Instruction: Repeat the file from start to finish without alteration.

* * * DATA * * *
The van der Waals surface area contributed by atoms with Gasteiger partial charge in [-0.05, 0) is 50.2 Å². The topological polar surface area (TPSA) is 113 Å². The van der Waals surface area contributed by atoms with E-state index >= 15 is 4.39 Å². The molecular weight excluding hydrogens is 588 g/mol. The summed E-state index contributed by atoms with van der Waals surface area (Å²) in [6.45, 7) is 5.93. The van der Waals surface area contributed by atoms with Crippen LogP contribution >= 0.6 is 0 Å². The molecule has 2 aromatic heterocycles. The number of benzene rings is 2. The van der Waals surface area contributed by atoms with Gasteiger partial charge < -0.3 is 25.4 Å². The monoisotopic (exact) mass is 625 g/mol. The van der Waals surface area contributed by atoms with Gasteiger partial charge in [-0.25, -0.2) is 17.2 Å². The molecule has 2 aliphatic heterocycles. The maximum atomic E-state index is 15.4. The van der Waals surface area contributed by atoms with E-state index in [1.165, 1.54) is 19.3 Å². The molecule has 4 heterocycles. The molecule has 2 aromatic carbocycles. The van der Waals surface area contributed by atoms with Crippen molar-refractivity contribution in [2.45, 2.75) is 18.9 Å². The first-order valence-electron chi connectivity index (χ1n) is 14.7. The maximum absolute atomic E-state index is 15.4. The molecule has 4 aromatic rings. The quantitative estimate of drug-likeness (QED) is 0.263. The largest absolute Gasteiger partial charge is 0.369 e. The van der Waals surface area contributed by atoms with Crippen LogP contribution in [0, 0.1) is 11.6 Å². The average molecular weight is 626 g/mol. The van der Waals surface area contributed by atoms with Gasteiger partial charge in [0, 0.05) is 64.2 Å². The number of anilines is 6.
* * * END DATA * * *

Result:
The van der Waals surface area contributed by atoms with Gasteiger partial charge in [-0.05, 0) is 50.2 Å². The topological polar surface area (TPSA) is 113 Å². The van der Waals surface area contributed by atoms with E-state index >= 15 is 4.39 Å². The molecular weight excluding hydrogens is 588 g/mol. The summed E-state index contributed by atoms with van der Waals surface area (Å²) in [6.45, 7) is 5.93. The van der Waals surface area contributed by atoms with Crippen LogP contribution >= 0.6 is 0 Å². The molecule has 2 aromatic heterocycles. The number of benzene rings is 2. The van der Waals surface area contributed by atoms with Gasteiger partial charge < -0.3 is 25.4 Å². The monoisotopic (exact) mass is 625 g/mol. The van der Waals surface area contributed by atoms with Gasteiger partial charge in [-0.25, -0.2) is 17.2 Å². The molecule has 2 aliphatic heterocycles. The maximum atomic E-state index is 15.4. The van der Waals surface area contributed by atoms with E-state index in [1.165, 1.54) is 19.3 Å². The molecule has 4 heterocycles. The molecule has 2 aromatic carbocycles. The van der Waals surface area contributed by atoms with Crippen molar-refractivity contribution in [2.45, 2.75) is 18.9 Å². The first-order valence-electron chi connectivity index (χ1n) is 14.7. The maximum absolute atomic E-state index is 15.4. The molecule has 4 aromatic rings. The quantitative estimate of drug-likeness (QED) is 0.263. The largest absolute Gasteiger partial charge is 0.369 e. The van der Waals surface area contributed by atoms with Crippen LogP contribution in [0, 0.1) is 11.6 Å². The average molecular weight is 626 g/mol. The van der Waals surface area contributed by atoms with Gasteiger partial charge in [0, 0.05) is 64.2 Å². The number of anilines is 6.